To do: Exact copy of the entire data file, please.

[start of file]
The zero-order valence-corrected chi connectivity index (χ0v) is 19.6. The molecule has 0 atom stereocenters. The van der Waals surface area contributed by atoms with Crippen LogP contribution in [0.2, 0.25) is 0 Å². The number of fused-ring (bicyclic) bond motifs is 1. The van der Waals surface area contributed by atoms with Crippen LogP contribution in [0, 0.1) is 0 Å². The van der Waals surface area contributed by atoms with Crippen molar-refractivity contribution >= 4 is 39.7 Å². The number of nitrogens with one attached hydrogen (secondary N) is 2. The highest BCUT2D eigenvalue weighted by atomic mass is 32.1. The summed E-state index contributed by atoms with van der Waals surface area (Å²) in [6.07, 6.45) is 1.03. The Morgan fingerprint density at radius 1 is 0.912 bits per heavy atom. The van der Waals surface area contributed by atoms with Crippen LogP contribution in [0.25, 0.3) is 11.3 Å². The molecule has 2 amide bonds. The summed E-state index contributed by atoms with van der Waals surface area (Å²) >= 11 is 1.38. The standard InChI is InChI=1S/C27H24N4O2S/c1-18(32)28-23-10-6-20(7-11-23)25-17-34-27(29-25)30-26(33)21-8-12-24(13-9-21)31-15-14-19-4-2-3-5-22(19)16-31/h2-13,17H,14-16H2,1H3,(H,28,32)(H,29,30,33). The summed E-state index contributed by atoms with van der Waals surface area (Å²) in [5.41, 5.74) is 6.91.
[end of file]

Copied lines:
The zero-order valence-corrected chi connectivity index (χ0v) is 19.6. The molecule has 0 atom stereocenters. The van der Waals surface area contributed by atoms with Crippen LogP contribution in [0.2, 0.25) is 0 Å². The number of fused-ring (bicyclic) bond motifs is 1. The van der Waals surface area contributed by atoms with Crippen LogP contribution in [0, 0.1) is 0 Å². The van der Waals surface area contributed by atoms with Crippen molar-refractivity contribution >= 4 is 39.7 Å². The number of nitrogens with one attached hydrogen (secondary N) is 2. The highest BCUT2D eigenvalue weighted by atomic mass is 32.1. The summed E-state index contributed by atoms with van der Waals surface area (Å²) in [6.07, 6.45) is 1.03. The Morgan fingerprint density at radius 1 is 0.912 bits per heavy atom. The van der Waals surface area contributed by atoms with Crippen LogP contribution in [0.25, 0.3) is 11.3 Å². The molecule has 2 amide bonds. The summed E-state index contributed by atoms with van der Waals surface area (Å²) >= 11 is 1.38. The standard InChI is InChI=1S/C27H24N4O2S/c1-18(32)28-23-10-6-20(7-11-23)25-17-34-27(29-25)30-26(33)21-8-12-24(13-9-21)31-15-14-19-4-2-3-5-22(19)16-31/h2-13,17H,14-16H2,1H3,(H,28,32)(H,29,30,33). The summed E-state index contributed by atoms with van der Waals surface area (Å²) in [5.41, 5.74) is 6.91.